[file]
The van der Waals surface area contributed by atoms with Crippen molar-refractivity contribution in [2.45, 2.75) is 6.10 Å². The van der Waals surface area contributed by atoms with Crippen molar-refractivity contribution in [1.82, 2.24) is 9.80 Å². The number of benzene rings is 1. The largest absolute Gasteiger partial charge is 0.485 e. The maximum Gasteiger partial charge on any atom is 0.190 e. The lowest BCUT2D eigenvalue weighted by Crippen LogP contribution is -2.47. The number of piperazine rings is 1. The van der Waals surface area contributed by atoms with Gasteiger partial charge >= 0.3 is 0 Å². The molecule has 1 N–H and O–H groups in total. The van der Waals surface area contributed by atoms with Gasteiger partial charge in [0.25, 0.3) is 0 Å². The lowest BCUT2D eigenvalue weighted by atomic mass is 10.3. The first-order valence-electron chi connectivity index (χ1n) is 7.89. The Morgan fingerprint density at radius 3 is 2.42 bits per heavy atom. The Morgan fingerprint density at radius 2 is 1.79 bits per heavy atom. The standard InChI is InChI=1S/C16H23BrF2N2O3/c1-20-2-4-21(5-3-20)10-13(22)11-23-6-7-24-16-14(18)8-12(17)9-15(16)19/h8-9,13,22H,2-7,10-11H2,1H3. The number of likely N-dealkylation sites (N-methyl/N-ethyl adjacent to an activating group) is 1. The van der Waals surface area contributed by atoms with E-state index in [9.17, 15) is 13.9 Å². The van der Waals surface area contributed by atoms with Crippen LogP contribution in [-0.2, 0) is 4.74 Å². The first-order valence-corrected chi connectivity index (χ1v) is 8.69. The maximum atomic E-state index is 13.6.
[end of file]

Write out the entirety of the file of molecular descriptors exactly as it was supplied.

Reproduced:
The van der Waals surface area contributed by atoms with Crippen molar-refractivity contribution in [2.45, 2.75) is 6.10 Å². The van der Waals surface area contributed by atoms with Crippen molar-refractivity contribution in [1.82, 2.24) is 9.80 Å². The number of benzene rings is 1. The largest absolute Gasteiger partial charge is 0.485 e. The maximum Gasteiger partial charge on any atom is 0.190 e. The lowest BCUT2D eigenvalue weighted by Crippen LogP contribution is -2.47. The number of piperazine rings is 1. The van der Waals surface area contributed by atoms with Gasteiger partial charge >= 0.3 is 0 Å². The molecule has 1 N–H and O–H groups in total. The van der Waals surface area contributed by atoms with Gasteiger partial charge in [0.25, 0.3) is 0 Å². The lowest BCUT2D eigenvalue weighted by atomic mass is 10.3. The first-order valence-electron chi connectivity index (χ1n) is 7.89. The Morgan fingerprint density at radius 3 is 2.42 bits per heavy atom. The Morgan fingerprint density at radius 2 is 1.79 bits per heavy atom. The standard InChI is InChI=1S/C16H23BrF2N2O3/c1-20-2-4-21(5-3-20)10-13(22)11-23-6-7-24-16-14(18)8-12(17)9-15(16)19/h8-9,13,22H,2-7,10-11H2,1H3. The number of likely N-dealkylation sites (N-methyl/N-ethyl adjacent to an activating group) is 1. The van der Waals surface area contributed by atoms with E-state index in [9.17, 15) is 13.9 Å². The van der Waals surface area contributed by atoms with Crippen LogP contribution in [-0.2, 0) is 4.74 Å². The first-order valence-corrected chi connectivity index (χ1v) is 8.69. The maximum atomic E-state index is 13.6.